Solutions to Soothe Sciatica: Pain Relief May Be on its Way

Healthful lifestyle habits and the right exercises can help ease sciatic pain.

There are a number of options to treat sciatic pain.

There are a number of options to treat sciatic pain.

© Katarzyna Bialasiewicz | Dreamstime.com

Sciatic pain can be intermittent or be constant to the extent that it immobilizes you—but although it may be tempting to see bed rest as the perfect form of sciatica relief, this can actually worsen the problem, since lack of physical activity weakens the muscles that support the spine.

Medical Approaches to Sciatic Pain

Medical sciatica relief methods include taking nonsteroidal anti-inflammatory drugs (NSAIDs) such as ibuprofen (Advil, Motrin) or naproxen (Aleve, Naprosyn). Anti-seizure drugs such as gabapentin (Neurontin), and pregabalin also may be given to help you manage sciatic pain, along with occasional corticosteroid injections to soothe inflammation around the sciatica nerve.

If your sciatic pain is being caused by spinal disk problems or by the bone spurs that also can cause spinal stenosis symptoms, you may need surgical treatment.

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Self-Help Strategies for Sciatica Pain

Things you can do yourself to ease sciatic pain include icing the area for 15 to 20 minutes several times a day. This can be an effective back spasms treatment, decreasing pain by cooling the muscles and anesthetizing the sciatica nerve. If you don’t have a proper ice-pack, use a bag of frozen peas, but don’t apply it directly to your skin—wrap it in a towel. After a few days of ice-pack treatment, try alternating with heat packs.

Exercise also can help ease sciatic pain, but as a precaution, ask your doctor to refer you to a physical therapist who can show you effective exercises that help stretch and relax your muscles without further irritating the sciatica nerve.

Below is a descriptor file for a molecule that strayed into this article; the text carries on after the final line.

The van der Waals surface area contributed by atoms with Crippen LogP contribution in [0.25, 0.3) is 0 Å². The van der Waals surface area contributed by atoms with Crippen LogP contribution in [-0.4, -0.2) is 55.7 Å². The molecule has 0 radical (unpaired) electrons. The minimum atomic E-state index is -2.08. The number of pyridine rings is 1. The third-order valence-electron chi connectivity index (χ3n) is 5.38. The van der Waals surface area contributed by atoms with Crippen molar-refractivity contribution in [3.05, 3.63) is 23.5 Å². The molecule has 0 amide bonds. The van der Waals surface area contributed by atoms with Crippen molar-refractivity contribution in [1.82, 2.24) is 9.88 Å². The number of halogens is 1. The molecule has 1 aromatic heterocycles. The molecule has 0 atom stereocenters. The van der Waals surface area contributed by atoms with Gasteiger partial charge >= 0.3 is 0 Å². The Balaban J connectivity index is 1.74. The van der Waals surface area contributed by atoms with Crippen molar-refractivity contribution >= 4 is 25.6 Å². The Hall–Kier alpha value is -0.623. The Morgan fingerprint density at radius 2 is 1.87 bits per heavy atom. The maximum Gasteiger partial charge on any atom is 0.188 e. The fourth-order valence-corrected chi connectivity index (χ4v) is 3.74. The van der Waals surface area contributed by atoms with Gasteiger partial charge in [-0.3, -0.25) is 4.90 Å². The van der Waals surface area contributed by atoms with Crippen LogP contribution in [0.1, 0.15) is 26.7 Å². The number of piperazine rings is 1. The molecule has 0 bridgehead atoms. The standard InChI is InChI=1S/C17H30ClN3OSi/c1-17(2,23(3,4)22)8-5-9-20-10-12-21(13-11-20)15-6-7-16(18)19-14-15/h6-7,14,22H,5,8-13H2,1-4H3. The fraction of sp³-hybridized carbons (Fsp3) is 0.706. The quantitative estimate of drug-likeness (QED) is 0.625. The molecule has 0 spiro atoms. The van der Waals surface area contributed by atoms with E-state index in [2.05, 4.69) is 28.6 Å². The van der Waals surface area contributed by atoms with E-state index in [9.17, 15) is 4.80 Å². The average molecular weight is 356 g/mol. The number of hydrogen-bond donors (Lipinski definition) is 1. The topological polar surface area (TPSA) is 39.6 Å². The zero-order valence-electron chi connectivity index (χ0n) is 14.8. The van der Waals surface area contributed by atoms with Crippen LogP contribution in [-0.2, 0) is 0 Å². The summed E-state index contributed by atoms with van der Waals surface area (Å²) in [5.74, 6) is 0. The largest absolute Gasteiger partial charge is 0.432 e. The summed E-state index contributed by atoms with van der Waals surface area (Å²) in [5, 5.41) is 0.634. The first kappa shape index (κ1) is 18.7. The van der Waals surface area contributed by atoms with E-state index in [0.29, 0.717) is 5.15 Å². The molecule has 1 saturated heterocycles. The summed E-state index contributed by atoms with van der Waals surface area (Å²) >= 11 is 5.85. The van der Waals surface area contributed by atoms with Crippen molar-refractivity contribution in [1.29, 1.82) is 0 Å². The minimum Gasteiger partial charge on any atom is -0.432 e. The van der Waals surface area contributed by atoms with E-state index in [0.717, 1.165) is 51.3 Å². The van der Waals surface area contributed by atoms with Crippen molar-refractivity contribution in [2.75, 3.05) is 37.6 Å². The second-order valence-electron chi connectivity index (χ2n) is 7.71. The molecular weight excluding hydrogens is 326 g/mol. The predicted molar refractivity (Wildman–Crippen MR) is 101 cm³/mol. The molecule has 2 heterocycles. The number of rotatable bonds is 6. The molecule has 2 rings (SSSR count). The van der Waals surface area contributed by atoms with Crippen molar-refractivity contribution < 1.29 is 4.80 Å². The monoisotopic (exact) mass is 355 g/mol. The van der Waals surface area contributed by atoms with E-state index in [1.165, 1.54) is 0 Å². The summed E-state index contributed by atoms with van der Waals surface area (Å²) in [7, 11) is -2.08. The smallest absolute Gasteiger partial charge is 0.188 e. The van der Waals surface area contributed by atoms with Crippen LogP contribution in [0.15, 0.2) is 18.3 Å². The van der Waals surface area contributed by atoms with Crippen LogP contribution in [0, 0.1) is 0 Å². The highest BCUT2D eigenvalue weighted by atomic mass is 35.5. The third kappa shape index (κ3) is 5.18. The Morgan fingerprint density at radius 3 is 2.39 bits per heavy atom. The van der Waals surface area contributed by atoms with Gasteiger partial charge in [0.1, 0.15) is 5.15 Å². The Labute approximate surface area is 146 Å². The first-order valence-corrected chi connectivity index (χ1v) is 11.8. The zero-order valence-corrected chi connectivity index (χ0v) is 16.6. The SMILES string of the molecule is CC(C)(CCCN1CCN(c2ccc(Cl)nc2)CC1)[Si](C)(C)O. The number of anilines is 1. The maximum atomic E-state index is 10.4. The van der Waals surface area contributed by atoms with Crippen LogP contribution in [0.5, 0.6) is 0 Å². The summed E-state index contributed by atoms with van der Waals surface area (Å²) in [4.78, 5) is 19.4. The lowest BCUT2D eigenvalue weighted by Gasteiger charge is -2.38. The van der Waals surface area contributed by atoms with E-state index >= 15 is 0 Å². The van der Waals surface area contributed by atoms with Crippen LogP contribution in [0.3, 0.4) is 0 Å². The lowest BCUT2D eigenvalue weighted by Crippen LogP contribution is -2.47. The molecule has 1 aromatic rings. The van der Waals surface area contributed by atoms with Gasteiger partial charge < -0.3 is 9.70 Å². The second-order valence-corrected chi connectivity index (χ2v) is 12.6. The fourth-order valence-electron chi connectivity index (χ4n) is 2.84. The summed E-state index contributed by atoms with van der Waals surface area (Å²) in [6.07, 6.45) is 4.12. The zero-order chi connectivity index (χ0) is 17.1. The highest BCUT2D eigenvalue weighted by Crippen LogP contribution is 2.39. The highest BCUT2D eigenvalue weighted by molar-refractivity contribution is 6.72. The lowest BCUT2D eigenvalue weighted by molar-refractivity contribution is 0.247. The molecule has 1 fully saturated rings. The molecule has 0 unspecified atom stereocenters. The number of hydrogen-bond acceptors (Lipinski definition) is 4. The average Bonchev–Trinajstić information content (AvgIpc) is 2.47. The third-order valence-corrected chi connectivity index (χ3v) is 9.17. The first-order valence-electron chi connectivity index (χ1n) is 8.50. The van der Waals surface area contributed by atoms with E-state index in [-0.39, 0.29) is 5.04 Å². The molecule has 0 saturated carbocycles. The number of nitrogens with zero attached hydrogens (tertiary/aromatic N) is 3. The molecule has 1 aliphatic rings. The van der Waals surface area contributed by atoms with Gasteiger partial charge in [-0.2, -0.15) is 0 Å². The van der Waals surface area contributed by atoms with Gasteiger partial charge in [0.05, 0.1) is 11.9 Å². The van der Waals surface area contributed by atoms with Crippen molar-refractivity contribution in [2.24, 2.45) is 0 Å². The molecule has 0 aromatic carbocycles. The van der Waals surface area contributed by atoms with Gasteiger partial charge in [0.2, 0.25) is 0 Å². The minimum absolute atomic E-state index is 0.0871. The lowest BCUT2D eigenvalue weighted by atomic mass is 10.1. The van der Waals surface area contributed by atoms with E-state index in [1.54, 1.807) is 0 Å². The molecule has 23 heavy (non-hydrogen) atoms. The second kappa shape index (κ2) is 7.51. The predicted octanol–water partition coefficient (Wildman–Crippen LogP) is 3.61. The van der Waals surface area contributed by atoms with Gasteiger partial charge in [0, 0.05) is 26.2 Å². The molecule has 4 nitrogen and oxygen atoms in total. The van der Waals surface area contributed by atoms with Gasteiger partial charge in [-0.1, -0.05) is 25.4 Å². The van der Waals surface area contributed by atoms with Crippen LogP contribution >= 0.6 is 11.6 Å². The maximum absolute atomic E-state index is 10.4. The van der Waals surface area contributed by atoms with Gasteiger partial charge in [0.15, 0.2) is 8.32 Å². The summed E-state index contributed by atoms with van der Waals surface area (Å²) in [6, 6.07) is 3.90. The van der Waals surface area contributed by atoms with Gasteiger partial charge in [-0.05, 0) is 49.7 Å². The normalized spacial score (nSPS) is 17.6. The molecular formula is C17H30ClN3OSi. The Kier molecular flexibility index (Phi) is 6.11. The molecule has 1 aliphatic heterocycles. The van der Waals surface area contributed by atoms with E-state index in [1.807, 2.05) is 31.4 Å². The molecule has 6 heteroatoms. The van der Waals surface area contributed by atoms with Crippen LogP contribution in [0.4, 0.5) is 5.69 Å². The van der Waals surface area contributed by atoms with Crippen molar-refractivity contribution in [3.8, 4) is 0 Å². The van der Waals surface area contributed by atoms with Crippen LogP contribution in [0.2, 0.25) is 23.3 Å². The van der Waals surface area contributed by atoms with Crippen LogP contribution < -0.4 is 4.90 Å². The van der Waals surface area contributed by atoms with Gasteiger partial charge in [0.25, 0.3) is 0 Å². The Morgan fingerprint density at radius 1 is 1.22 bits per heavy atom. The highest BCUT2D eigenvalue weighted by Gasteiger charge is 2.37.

The best exercises are those that gently stretch the muscles of the lower back while also strengthening the abdominal muscles. Examples include:

  • Low back stretch with rotation. Sit in a straight-back chair, with your feet flat on the floor and your knees spread shoulder-width apart. Turn your body slightly to the left and let both hands hang loosely over your left knee. Tuck your chin to your chest, keep your shoulders down, and roll down as your arms drop toward the floor. Hold for five seconds, and then return to the sitting position by tightening your abdominal muscles and squeezing your buttocks together. Your lower back should roll up first, then your shoulders, and then your head. Repeat on the right side. Do the exercise three to six times on each side.
  • Pelvic tilt. Sit in a straight-back chair, with your feet on the floor. Relax your back against the back of the chair. Pull in your stomach muscles, squeeze your buttocks together, and try to gently push the small of your back down and into the back of the chair. Count out loud to five, and then let go. Repeat the exercise three times daily.

You also might want to consider alternative approaches like acupuncture to ease your sciatic pain. This form of traditional Chinese medicine involves the insertion of very fine needles into certain areas in order to clear “blockages” in the flow of energy through the body. Studies suggest that acupuncture can help to relieve chronic pain, and few risks are associated with the practice, although you may experience a slight burning or stinging sensation when the needles are inserted.


Originally published in May 2016 and updated.

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